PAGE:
I learned a lot from that book and am reminded of the lessons every time I see it.  Even though I've never read it.

Jan 01, 2007 02:49 AM
Jeff Turner
RealSatisfied - Santa Clarita, CA
Ardell, you should read it. It will help you understand why it was on the shelf. Great, great story.
Jan 02, 2007 09:20 AM
Nancy J

Wonderful, wonderful, wonderful. As a consumer and soon to be seller, I applaud you all. I would love to have my home description appeal to a buyer's emotions.

To Bill Leider - you are sooooo right

Whenever you market a home on the Internet, whether on an MLS site, your own website,, etc. you are also marketing yourself to potential new clients - both buyers and sellers.

I  have an upcoming appointment with a broker who caught my interest because of her terrific photos and enhanced listings. I just took another look at some of her listings. She does use verbs in her descriptions. She also uses every bit of text space the enhanced listing option allows and uses a professional photographer for her photos. - It works. Before seeing her online listings, I had not considered interviewing her.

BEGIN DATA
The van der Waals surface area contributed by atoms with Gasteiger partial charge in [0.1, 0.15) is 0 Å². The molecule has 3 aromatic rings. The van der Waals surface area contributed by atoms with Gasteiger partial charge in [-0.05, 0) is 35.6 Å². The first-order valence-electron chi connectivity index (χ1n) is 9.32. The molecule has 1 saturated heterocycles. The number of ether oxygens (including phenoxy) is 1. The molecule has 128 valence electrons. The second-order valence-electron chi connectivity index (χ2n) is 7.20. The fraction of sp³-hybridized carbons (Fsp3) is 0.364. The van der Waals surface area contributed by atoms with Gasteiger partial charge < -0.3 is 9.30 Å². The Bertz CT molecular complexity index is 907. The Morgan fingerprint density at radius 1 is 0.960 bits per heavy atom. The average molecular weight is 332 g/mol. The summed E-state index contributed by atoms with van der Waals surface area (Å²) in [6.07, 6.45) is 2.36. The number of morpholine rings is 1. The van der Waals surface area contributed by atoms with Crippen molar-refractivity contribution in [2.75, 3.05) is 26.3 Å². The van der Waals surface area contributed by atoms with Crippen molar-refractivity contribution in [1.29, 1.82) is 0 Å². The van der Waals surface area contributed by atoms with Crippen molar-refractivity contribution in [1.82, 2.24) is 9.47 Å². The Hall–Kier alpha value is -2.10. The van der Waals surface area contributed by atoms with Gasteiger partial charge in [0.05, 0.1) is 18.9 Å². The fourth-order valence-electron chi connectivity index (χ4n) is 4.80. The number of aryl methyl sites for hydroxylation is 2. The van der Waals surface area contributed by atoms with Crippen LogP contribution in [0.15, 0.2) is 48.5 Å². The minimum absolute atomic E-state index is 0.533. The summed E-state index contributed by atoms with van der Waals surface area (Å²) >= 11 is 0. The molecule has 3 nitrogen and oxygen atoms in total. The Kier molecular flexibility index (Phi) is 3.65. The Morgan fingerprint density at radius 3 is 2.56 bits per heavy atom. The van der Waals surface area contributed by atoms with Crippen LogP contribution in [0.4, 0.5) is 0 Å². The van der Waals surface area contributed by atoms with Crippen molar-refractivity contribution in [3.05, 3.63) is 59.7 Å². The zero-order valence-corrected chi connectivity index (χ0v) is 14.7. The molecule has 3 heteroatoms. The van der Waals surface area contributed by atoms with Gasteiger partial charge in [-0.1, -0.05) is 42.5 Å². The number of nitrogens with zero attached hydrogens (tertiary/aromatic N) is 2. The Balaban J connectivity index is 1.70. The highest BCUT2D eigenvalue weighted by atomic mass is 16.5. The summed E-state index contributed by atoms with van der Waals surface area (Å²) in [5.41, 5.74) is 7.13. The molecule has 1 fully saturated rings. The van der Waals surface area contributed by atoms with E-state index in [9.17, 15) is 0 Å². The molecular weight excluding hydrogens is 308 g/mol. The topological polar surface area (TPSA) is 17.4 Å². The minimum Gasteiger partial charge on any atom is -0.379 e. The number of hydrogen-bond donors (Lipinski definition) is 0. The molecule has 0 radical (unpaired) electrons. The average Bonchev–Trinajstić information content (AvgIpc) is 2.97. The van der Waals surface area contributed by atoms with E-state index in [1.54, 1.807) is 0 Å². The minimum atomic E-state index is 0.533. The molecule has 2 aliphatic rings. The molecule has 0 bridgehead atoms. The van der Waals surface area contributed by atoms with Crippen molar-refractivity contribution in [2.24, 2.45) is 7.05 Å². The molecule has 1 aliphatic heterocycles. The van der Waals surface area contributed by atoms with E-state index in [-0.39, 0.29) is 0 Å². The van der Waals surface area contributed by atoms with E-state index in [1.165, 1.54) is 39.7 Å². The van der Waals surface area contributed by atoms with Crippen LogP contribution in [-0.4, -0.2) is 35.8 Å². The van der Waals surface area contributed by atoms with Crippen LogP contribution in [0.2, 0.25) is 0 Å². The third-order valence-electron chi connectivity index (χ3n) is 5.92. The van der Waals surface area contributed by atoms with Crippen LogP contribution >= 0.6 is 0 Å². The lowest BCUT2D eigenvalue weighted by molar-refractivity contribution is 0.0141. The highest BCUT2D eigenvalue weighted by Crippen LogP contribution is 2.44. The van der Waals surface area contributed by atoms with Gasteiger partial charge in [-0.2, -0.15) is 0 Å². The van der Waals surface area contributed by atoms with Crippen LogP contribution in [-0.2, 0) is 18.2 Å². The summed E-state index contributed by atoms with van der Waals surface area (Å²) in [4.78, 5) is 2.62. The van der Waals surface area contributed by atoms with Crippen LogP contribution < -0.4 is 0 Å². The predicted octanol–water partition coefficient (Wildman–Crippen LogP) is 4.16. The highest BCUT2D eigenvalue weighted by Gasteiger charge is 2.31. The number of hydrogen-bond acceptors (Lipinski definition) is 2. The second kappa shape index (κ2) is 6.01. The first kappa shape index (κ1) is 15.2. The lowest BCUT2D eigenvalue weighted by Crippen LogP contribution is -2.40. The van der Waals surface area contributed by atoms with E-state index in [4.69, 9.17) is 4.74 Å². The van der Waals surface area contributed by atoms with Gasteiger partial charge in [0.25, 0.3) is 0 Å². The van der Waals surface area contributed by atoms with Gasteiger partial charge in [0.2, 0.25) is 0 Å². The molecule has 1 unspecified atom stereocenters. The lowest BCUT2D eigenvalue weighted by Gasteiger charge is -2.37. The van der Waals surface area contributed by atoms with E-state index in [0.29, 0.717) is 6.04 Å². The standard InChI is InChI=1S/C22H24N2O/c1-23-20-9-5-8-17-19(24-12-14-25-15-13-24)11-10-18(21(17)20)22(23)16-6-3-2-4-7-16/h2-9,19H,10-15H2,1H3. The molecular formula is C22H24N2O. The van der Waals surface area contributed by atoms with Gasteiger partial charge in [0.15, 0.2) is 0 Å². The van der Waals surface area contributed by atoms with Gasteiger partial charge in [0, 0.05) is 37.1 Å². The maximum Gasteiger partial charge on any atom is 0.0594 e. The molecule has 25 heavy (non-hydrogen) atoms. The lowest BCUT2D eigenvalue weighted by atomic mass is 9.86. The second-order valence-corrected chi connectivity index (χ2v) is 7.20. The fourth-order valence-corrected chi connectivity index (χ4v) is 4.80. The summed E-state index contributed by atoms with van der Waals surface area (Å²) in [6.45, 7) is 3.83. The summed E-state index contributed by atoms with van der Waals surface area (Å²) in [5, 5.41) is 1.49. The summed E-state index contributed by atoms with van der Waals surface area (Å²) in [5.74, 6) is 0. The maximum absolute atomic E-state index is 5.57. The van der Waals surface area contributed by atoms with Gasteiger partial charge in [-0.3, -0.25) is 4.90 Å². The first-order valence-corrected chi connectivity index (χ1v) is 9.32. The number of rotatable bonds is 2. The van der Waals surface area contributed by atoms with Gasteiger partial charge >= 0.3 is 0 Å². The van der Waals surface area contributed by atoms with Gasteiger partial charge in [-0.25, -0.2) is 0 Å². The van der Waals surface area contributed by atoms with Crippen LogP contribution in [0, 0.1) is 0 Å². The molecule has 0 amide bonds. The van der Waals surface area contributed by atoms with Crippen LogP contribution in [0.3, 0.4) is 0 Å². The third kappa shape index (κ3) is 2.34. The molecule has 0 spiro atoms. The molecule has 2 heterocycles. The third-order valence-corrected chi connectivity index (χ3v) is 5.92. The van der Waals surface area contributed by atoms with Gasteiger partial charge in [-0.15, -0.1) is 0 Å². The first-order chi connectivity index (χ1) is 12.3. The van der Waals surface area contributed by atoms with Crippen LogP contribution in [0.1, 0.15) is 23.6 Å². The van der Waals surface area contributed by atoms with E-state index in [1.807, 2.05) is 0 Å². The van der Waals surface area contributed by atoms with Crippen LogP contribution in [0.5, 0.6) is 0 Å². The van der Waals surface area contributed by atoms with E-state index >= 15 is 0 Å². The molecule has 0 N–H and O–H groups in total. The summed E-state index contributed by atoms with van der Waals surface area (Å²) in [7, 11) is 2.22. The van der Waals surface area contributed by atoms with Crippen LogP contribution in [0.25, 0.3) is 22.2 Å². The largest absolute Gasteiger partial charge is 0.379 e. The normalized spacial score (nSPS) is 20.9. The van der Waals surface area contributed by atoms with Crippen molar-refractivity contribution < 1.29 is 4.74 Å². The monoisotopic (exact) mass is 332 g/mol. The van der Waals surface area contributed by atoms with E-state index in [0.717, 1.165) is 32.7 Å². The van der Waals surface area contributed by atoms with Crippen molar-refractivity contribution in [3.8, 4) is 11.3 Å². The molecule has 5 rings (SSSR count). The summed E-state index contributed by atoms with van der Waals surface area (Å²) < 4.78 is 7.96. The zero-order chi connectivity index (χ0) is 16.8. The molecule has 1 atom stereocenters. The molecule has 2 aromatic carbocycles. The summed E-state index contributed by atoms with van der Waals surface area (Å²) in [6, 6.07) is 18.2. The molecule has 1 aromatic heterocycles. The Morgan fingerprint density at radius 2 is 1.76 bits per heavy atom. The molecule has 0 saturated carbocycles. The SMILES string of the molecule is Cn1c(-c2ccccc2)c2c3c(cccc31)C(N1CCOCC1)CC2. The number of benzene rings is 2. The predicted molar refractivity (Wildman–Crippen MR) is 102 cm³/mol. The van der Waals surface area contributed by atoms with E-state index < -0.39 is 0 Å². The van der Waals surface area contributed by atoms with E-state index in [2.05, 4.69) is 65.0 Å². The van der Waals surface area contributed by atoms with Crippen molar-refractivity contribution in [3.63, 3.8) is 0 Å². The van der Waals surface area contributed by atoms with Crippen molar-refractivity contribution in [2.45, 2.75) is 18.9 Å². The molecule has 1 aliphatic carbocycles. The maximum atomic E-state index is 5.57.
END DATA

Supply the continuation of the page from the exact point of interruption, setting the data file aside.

I hope this feedback is useful.

Feb 10, 2007 01:45 PM
Jeff Turner
RealSatisfied - Santa Clarita, CA
Nancy, thank you for taking the time to share. Your opinions and viewpoint are incredibly valuable!
Feb 10, 2007 01:57 PM